All his pieces are built around a sound, a voice, a poem or something in the same vein taken by the producer either by “scrolling too long on social networks” and falling on the sample perfect, or simply in the middle of a conversation using your phone. “Everyone hates the sound of their own voice on those pristine podcast microphones, there’s no room for everyone. But when you record something with your iPhone and stop talking for a second, it amplifies the room around you. Everything, ”he said. “It has these really crass compression algorithms that I love, so I record everything from drums, to vocals, to piano, everything to my phone.”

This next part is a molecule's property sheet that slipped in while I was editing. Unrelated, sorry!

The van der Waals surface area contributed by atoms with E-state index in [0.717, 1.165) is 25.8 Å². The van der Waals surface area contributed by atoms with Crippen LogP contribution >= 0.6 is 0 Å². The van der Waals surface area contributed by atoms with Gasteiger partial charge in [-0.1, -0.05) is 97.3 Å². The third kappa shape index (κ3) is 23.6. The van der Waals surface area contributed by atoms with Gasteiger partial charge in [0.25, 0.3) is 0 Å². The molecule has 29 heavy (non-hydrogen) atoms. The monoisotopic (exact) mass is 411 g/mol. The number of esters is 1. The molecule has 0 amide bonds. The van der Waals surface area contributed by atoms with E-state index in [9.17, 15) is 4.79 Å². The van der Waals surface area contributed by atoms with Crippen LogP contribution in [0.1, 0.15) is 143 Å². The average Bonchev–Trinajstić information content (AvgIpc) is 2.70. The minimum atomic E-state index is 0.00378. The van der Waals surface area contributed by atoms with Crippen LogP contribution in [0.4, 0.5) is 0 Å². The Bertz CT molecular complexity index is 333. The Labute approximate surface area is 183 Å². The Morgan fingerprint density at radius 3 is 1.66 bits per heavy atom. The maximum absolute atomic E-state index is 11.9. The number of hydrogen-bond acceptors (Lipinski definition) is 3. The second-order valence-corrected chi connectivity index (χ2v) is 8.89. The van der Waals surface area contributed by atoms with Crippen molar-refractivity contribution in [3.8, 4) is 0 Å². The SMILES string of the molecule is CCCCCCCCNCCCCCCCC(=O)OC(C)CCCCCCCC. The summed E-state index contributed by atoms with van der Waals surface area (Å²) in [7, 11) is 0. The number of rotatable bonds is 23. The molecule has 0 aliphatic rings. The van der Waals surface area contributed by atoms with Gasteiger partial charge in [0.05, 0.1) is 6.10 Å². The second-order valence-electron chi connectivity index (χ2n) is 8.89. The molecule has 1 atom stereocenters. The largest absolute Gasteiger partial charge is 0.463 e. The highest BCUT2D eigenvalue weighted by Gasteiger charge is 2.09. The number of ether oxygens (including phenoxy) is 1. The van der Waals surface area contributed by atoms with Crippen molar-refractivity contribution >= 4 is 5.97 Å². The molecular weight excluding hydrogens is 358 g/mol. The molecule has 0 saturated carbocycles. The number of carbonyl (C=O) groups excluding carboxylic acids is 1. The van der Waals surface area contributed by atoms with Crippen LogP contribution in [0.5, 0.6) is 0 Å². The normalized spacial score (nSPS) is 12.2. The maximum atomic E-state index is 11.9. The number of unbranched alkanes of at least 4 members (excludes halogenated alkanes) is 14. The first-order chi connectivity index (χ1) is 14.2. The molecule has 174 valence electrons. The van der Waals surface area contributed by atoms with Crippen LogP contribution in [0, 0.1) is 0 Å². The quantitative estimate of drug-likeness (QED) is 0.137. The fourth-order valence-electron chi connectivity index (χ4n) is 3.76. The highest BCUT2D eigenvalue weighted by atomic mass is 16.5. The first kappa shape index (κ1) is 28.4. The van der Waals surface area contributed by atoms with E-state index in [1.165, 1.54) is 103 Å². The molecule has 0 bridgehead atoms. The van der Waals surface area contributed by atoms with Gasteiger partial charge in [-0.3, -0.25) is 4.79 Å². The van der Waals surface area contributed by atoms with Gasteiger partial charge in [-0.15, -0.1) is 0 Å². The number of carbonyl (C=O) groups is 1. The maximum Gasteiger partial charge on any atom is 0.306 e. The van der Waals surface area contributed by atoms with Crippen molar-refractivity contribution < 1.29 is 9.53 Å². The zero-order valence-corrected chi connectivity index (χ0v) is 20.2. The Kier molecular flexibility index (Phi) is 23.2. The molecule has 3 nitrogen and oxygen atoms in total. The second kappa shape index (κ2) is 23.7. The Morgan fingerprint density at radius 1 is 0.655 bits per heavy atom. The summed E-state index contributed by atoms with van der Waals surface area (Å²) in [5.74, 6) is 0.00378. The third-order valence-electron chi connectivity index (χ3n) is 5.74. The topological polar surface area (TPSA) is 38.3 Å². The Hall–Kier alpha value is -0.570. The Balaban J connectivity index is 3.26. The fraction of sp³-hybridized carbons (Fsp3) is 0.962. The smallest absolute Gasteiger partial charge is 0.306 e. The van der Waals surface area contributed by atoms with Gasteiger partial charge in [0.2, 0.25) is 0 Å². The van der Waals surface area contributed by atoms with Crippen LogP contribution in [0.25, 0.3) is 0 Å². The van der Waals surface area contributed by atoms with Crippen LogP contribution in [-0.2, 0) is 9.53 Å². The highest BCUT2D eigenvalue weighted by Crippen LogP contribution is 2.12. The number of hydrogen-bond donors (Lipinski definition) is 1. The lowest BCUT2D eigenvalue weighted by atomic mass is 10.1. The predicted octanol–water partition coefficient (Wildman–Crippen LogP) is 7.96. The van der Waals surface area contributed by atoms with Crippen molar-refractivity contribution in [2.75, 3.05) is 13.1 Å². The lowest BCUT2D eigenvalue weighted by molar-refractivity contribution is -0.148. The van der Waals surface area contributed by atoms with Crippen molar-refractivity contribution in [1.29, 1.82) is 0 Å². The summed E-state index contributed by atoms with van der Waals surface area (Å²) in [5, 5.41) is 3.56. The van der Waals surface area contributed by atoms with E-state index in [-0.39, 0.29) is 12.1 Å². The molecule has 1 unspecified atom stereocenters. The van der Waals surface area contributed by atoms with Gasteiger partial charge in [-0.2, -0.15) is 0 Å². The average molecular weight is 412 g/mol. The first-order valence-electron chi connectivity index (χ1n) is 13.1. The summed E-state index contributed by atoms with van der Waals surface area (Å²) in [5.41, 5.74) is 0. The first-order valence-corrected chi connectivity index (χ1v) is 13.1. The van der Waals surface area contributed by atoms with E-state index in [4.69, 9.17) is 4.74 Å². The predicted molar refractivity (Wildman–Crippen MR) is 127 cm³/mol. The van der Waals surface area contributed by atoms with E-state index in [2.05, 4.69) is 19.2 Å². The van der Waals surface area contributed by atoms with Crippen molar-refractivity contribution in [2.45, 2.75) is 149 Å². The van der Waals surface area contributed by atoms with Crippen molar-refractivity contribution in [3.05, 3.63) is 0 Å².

Read this next: The 20 best songs sample the amen break
The raw anatomy of Fred’s songwriting is something to see, giving his music a distinct identity. There are real-life snippets: drones and background noise from pubs, cafes, bars, and the hustle and bustle of everyday London sitting under notes of drunken voices, moments of grainy speech and moving vocal samples. When asked how he knows when he hits the perfect sample, he says he only uses things “that basically stand out as something pure or honest.” I love how little I feel able to control or predict what works. Reworking and reworking the pieces, sometimes taking months to tune a single sample and the surrounding sound to whatever cadence he sees fit, Fred paints those samples a different color, making those voices rhythmic, melodic.